The French Revolution eBook

This eBook from the Gutenberg Project consists of approximately 1,095 pages of information about The French Revolution.

Nor esteem it small what those Bill-stickers had to do in Paris:  above Three Score of them:  all with their crosspoles, haversacks, pastepots; nay with leaden badges, for the Municipality licenses them.  A Sacred College, properly of World-rulers’ Heralds, though not respected as such, in an Era still incipient and raw.  They made the walls of Paris didactic, suasive, with an ever fresh Periodical Literature, wherein he that ran might read:  Placard Journals, Placard Lampoons, Municipal Ordinances, Royal Proclamations; the whole other or vulgar Placard-department super-added,—­or omitted from contempt!  What unutterable things the stone-walls spoke, during these five years!  But it is all gone; To-day swallowing Yesterday, and then being in its turn swallowed of To-morrow, even as Speech ever is.  Nay what, O thou immortal Man of Letters, is Writing itself but Speech conserved for a time?  The Placard Journal conserved it for one day; some Books conserve it for the matter of ten years; nay some for three thousand:  but what then?  Why, then, the years being all run, it also dies, and the world is rid of it.  Oh, were there not a spirit in the word of man, as in man himself, that survived the audible bodied word, and tended either Godward, or else Devilward for evermore, why should he trouble himself much with the truth of it, or the falsehood of it, except for commercial purposes?  His immortality indeed, and whether it shall last half a lifetime, or a lifetime and half; is not that a very considerable thing?  As mortality, was to the runaway, whom Great Fritz bullied back into the battle with a:  “R—­, wollt ihr ewig leben, Unprintable Off-scouring of Scoundrels, would ye live for ever!”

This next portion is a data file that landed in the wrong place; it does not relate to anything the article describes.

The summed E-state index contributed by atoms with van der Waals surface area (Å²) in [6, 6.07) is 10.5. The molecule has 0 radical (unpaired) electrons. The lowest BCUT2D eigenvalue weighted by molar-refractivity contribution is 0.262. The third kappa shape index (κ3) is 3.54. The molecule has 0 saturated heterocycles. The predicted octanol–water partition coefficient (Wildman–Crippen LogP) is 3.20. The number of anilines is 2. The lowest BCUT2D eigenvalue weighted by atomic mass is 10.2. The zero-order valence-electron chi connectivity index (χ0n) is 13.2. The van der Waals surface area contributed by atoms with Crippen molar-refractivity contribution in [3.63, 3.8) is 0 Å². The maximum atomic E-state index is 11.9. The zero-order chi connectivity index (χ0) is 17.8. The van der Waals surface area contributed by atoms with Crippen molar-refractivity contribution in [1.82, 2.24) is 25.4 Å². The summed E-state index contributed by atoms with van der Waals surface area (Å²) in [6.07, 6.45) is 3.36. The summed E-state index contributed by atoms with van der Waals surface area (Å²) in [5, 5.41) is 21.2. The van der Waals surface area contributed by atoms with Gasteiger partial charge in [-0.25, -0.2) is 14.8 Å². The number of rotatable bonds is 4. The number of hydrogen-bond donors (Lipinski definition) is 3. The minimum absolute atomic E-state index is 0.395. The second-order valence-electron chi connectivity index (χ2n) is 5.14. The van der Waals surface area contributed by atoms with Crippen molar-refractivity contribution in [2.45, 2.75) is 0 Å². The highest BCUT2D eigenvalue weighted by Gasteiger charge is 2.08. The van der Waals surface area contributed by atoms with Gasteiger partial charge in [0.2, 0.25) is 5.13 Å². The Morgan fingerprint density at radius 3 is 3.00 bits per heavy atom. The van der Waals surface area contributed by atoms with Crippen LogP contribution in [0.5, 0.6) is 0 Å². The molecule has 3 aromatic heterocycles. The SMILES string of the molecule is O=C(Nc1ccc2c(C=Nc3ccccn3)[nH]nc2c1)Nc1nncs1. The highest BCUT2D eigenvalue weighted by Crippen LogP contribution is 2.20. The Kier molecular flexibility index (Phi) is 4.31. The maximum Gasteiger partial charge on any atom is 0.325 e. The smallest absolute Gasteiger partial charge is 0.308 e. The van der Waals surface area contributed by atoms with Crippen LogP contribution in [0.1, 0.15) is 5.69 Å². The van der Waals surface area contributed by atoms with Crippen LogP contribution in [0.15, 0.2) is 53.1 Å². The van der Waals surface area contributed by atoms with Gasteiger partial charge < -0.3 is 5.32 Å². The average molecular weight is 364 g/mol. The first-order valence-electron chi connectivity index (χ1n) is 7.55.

This is the Communication of Thought:  how happy when there is any Thought to communicate!  Neither let the simpler old methods be neglected, in their sphere.  The Palais-Royal Tent, a tyrannous Patrollotism has removed; but can it remove the lungs of man?  Anaxagoras Chaumette we saw mounted on bourne-stones, while Tallien worked sedentary at the subeditorial desk.  In any corner of the civilised world, a tub can be inverted, and an articulate-speaking biped mount thereon.  Nay, with contrivance, a portable trestle, or folding-stool, can be procured, for love or money; this the peripatetic Orator can take in his hand, and, driven out here, set it up again there; saying mildly, with a Sage Bias, Omnia mea mecum porto.

Such is Journalism, hawked, pasted, spoken.  How changed since One old Metra walked this same Tuileries Garden, in gilt cocked hat, with Journal at his nose, or held loose-folded behind his back; and was a notability of Paris, ‘Metra the Newsman;’ (Dulaure, Histoire de Paris, viii. 483; Mercier, Nouveau Paris, &c.) and Louis himself was wont to say:  Qu’en dit Metra?  Since the first Venetian News-sheet was sold for a gazza, or farthing, and named Gazette!  We live in a fertile world.

Chapter 2.1.V.

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The French Revolution from Project Gutenberg. Public domain.
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